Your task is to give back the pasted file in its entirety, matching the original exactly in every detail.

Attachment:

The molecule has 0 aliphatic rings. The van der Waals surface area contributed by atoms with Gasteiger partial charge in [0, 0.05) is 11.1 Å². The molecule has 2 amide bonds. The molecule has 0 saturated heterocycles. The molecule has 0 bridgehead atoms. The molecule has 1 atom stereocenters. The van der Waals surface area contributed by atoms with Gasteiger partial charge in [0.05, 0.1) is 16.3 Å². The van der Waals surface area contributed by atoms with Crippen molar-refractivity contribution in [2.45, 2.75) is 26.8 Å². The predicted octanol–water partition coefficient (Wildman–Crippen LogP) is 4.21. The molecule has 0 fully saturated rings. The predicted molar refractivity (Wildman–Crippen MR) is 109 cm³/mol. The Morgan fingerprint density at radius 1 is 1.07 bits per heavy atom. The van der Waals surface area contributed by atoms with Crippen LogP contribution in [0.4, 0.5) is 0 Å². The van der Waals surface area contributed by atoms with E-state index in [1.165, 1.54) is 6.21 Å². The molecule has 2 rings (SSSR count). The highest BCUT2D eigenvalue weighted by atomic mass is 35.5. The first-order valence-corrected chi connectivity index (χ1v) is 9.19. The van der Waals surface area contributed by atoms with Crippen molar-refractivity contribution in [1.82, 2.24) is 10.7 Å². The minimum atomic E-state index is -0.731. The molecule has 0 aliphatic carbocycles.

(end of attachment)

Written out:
The molecule has 0 aliphatic rings. The van der Waals surface area contributed by atoms with Gasteiger partial charge in [0, 0.05) is 11.1 Å². The molecule has 2 amide bonds. The molecule has 0 saturated heterocycles. The molecule has 0 bridgehead atoms. The molecule has 1 atom stereocenters. The van der Waals surface area contributed by atoms with Gasteiger partial charge in [0.05, 0.1) is 16.3 Å². The van der Waals surface area contributed by atoms with Crippen molar-refractivity contribution in [2.45, 2.75) is 26.8 Å². The predicted octanol–water partition coefficient (Wildman–Crippen LogP) is 4.21. The molecule has 0 fully saturated rings. The predicted molar refractivity (Wildman–Crippen MR) is 109 cm³/mol. The Morgan fingerprint density at radius 1 is 1.07 bits per heavy atom. The van der Waals surface area contributed by atoms with Crippen LogP contribution in [0.4, 0.5) is 0 Å². The van der Waals surface area contributed by atoms with E-state index in [1.165, 1.54) is 6.21 Å². The molecule has 2 rings (SSSR count). The highest BCUT2D eigenvalue weighted by atomic mass is 35.5. The first-order valence-corrected chi connectivity index (χ1v) is 9.19. The van der Waals surface area contributed by atoms with Crippen molar-refractivity contribution in [1.82, 2.24) is 10.7 Å². The minimum atomic E-state index is -0.731. The molecule has 0 aliphatic carbocycles.